Tuesday, August 02, 2005

We'll Do It For You In Six Minutes

by Tom Bozzo

Via Pandagon and Pharyngula, Fearless Leader steps into the evolution "debate":

WASHINGTON - President Bush waded into the debate over evolution and "intelligent design" Monday, saying schools should teach both theories on the creation and complexity of life.

In a wide-ranging question-and-answer session with a small group of reporters, Bush essentially endorsed efforts by Christian conservatives to give intelligent design equal standing with the theory of evolution in the nation's schools.

So, Bryan, ready to go Libertarian yet?

Addendum: The linked Pharyngula post compiles a long list of reactions. Blogistan is pretty quiet, though Ann Althouse's favorite linker has a humorously timed (if unrelated) "HMM. MAYBE BUSH IS AS SMART AS SOME PEOPLE SAY" (shouting in original, link to Hindquarters deleted). Why, if a Yale J.D. says so, it must be right! The catch is that "some people" is actually P.Z. Myers.

Second Addendum: Welcome DeLong readers. Please do see the Pharyngula post. For one pro-science voice out of the right blogosphere, see John Cole.

Third Addendum: Jonah Gelbach locates an on-topic Instapundit post from a not-too-thrilled Glenn Reynolds. My question is, why isn't it "lame" to pander to the Base by being stupid?

I am confident that the strongest theory will survive.

As far as the Pres. goes, I won't be voting for him anymore :-).

But yes, the Libertarians are rather appealing these days - if they only had a chance to win.

BTW, did you read that NYT editorial a few weeks ago by the cardinal who said that evolution was never embraced by Pope John Paul II, and his stance on evolution was twisted by Darwinists, and essentially Catholics have to believe in ID?

I've heard that Darwin was castigated for his book title "The Descent of Man." It should have been "The Ascent of Man." But, I guess Darwin might be right after all, as usual.
There will be ample opportunity to pick off the field of '08 Republican contenders, I'm sure.

I did read the Schonborn editorial, which I believe was subsequently outed as having a connection with the Discovery [sic] Institute's PR firm. I suppose it's true that Catholicism implies belief in "ID" in the sense that its theology includes a theistic creation myth.

I've even read the '50s-vintage encyclical that is sometimes cited as the original Catholic acceptance of evolution. The "English" translation is a sort of papalese that spends a lot of time railing against the evils of pure materialism (atheism and communism) before saying something along the lines that scientific explanations for physical phenomena are tolerable so long as they don't intrude upon matters of faith -- with apologies for this gross simplification of the argument. JPII, obviously without abandoning the basic theistic position on the matters of faith, *did* go further.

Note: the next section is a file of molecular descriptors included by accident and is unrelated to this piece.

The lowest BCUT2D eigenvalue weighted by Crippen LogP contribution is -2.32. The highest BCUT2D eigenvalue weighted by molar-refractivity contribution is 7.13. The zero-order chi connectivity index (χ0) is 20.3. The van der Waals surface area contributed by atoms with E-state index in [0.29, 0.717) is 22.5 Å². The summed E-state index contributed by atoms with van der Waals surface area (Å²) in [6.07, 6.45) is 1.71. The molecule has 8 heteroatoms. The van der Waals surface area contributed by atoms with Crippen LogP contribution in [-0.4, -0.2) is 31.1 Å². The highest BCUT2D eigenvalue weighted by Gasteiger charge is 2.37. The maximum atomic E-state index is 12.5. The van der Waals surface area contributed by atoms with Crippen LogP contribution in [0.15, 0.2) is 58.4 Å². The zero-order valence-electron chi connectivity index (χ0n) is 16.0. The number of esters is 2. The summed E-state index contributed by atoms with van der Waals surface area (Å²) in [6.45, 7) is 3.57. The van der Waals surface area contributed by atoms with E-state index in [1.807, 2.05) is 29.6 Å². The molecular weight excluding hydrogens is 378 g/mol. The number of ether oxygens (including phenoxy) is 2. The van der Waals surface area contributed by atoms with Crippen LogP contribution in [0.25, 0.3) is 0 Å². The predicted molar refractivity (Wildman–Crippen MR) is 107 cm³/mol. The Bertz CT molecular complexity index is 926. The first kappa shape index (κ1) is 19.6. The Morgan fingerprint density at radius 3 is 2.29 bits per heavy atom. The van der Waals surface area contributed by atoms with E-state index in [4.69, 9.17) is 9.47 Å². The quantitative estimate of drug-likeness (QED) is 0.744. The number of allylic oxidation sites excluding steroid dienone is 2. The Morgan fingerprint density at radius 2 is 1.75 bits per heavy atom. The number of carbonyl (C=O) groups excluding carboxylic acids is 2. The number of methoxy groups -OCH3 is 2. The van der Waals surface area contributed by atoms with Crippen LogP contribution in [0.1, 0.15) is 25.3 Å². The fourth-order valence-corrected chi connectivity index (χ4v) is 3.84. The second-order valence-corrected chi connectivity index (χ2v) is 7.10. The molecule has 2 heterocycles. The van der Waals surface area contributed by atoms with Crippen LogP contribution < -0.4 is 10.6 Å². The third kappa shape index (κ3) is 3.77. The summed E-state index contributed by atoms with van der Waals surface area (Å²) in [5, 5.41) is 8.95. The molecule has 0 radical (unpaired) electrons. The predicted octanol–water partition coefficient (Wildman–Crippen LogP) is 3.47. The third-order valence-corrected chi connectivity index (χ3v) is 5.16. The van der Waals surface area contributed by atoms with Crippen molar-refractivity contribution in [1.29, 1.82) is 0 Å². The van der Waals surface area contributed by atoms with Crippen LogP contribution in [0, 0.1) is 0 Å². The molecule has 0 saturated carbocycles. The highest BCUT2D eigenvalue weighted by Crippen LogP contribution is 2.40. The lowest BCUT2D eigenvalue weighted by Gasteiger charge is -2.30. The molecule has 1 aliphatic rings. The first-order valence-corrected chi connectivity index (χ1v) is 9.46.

Why, exactly, some elements of the Catholic hierarchy feel a need to stuff that genie back in the bottle, given that literal belief in the biblical creation myth is not a fundamental tenet of Catholic belief, I can't say.
It's a unification of sects of the right. Heritage supposedly had a symposium on ID a few months ago; that's certainly not their niche. I remember seeing ID-accomidationalist posts from Juan Non-Volokh, and Alex Tabarrok (Marginal Revolution).

When some nominally libertarian right-wing econobloggers embrace a classical social/cultural right-wing idea, something's happening.
Barry: welcome to the commenting party.

There's nothing obvious about libertarianism that would stop a self-identified libertarian from believing in stuff like ID. The bigger move is arguably the incorporation of "market populism" in parts of the Christian right. That puts a lot of weight behind the economic libertarian agenda, w/o -- so far -- overcoming the hurdles in supermajoritarian institutions like the Senate to roll back civil liberties too much.
The instapundit link you provide is in relation to the US's new climate change pact with non-EU countries. Given that even climatologists admit that the Kyoto Treaty will only decrease temps by 0.1˚F even if all goals are met (when temperatures are projected to rise 4˚F to 10˚F by 2100) and most countries are not even coming close to meeting the Kyoto treaty goals, I would label any action on climate change by the US that avoids the Kyoto treaty as quite smart. The truth is that even if we pass Kyoto, the secret is that it would only scratch the surface of the CO2 reductions that would eventually need to be made.
Bryan: ?? I was just swiping Instapundit's lede.

I think a lot of religious conservatives are reacting to evolution in this way because the inexorable conclusion that science is heading towards is that the universe and everything in it was created without a God. If the Big Bang theory evolves to allow for actual possibilities about how something came from nothing (such as equal amounts of matter and anti-matter, energy and anti-energy were created in some sort of quantum flux) and we find enough evidence for such a mechanism, what are people to do? Accept that we're all just here by random chance and by mistake? I can accept that, but I doubt that most people could. Where does God(s) belong in science. Personally, I think nowhere, but then we are headed towards something that many people won't accept anyway.
Bryan, I mostly agree. The main exception I'd take is that for the non-literalist, there's always the fallback that religious belief isn't dependent on evidence. In that regard, religion is impervious to science. There's also the alternative of just ignoring the evidence that's out there, or making it up, which seems to be the preferred approach for biblical literalists.

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